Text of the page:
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Colorado Child Support Lawyers

Child support is an agreement of payment made to support children following a separation of their parents, whether through divorce or otherwise. Divorce proceedings that involve children will include agreements about child support. Situations of conception outside of a relationship will also typically include child support agreements to be paid by the parent who does not have custody.

 

Because of how many factors there are that influence the determination of child support, negotiation can get tricky. Our child support lawyers will help you navigate those discussions and land on a fair and equitable agreement.

How Is Child Support Determined?

At its core, child support is determined by two factors: How much income each parent makes, and the amount of time (overnights) that the child or children have with each parent.

Child support agreements are decided before a judge in court, and can only be altered by returning to court with proven circumstances requiring a change in the agreement.

Each parent must provide proof of income in the form of pay stubs, bank statements, and/or tax returns in order for the court to determine the total dollar amount to be paid on a monthly basis. Any additional or unforeseen costs, such as medical bills or extracurricular activities, are negotiated separately from the main child support agreement.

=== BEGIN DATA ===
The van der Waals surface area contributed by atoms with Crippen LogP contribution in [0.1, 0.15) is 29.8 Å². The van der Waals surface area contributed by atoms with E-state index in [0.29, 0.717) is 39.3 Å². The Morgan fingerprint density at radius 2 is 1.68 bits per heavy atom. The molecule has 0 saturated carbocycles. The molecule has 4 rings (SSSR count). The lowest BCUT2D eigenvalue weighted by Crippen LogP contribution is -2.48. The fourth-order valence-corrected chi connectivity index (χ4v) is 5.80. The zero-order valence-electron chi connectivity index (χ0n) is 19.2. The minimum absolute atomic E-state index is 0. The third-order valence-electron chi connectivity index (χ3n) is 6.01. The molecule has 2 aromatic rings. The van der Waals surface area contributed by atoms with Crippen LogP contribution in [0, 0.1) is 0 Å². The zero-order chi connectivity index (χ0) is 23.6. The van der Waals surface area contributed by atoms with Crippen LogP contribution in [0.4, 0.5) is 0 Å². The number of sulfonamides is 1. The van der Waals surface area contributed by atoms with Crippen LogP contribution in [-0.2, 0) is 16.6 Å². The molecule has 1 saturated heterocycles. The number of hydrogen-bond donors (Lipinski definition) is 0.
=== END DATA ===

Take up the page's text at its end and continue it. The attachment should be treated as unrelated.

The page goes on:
How Does Custody Influence Child Support?

Custody, or the amount of time the child or children spends with each parent, has a large influence on the amount of child support required. Typically, the parent with less custody of the child or children will be the one required to pay child support. In cases of full custody being granted to one parent, the parent with no custody will be assessed child support payments by default.

If custody agreements are changed, this can in turn change the required child support payment. Any adjustment to the agreements, however, will once again need to happen before a judge in court.

What Happens If Child Support Isn’t Paid?

Failure to pay child support can lead to the revocation of the offender’s driver’s license, and in some cases can be as severe as jail time. Child support must be paid on a monthly basis, and it is the responsibility of the receiving party to contact Child Support Services (CSS) to report any failure of payment.

Unpaid child support does not go away; instead, a balance is created that may accrue interest until paid in full. Failing to pay child support could also lead to being found in contempt of court, which could result in jail time and/or fines, suspension of licenses, or loss of custody.

How a Child Support Lawyer Can Help

Negotiations about child support can quickly become emotional or stressful for the parties directly involved. Hiring a lawyer to help will not only make things easier on you, but will make sure that a fair agreement is reached. Our child support lawyers will negotiate the payments as well as the amount of time a parent is able to spend with their child.

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